A new way to grow narrow ribbons of graphene, a lightweight and strong structure of single-atom-thick carbon atoms linked into hexagons, may address a shortcoming that has prevented the material from achieving its full potential in electronic applications. Graphene nanoribbons, mere billionths of a meter wide, exhibit different electronic properties than two-dimensional sheets of the material.
Confinement changes graphene’s behavior. Graphene in sheets is an excellent electrical conductor, but narrowing graphene can turn the material into a semiconductor if the ribbons are made with a specific edge shape. In wide sheets, graphene doesn’t have an energy gap — an energy range in a solid where no electronic states can exist. That means you cannot turn it on or off.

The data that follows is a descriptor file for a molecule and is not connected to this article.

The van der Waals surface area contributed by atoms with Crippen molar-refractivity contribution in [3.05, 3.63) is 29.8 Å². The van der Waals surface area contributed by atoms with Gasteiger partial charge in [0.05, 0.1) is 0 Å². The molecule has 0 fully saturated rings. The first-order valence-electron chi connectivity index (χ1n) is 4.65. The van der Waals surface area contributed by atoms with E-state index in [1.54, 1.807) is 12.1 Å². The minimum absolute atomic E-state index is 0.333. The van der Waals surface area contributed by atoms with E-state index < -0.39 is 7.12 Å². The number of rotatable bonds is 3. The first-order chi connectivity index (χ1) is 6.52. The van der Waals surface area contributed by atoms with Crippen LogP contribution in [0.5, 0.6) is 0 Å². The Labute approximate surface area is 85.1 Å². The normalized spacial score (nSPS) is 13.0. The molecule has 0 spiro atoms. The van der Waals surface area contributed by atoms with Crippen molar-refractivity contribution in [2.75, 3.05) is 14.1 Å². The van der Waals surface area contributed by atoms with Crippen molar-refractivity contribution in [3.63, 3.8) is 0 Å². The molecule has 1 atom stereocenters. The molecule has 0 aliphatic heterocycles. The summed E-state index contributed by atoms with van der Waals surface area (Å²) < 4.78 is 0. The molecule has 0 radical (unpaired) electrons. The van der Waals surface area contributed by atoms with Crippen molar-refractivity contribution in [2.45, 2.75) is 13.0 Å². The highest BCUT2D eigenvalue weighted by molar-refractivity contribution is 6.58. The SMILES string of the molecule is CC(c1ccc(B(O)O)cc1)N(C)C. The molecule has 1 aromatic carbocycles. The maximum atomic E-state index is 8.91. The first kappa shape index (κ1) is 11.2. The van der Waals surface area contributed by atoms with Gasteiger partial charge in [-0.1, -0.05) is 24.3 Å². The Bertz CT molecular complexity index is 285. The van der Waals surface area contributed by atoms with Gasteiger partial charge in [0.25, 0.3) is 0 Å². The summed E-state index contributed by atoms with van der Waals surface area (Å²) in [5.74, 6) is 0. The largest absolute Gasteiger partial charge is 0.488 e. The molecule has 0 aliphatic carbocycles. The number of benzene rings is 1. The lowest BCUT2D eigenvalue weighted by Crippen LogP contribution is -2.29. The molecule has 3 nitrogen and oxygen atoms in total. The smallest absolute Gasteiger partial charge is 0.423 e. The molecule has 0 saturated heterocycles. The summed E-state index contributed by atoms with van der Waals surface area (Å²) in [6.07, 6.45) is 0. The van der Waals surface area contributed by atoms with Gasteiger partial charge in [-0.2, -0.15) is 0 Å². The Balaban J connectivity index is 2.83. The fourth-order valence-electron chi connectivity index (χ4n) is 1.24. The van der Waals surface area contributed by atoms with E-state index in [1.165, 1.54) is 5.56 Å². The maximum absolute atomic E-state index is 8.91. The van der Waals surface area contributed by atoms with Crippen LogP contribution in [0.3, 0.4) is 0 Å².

Previous efforts to make graphene nanoribbons employed a metal substrate that hindered the ribbons’ useful electronic properties.
Now, scientists at ORNL and North Carolina State University report in the journal Nature Communications that they are the first to grow graphene nanoribbons without a metal substrate. Instead, they injected charge carriers that promote a chemical reaction that converts a polymer precursor into a graphene nanoribbon. At selected sites, this new technique can create interfaces between materials with different electronic properties. Such interfaces are the basis of semiconductor electronic devices from integrated circuits and transistors to light-emitting diodes and solar cells.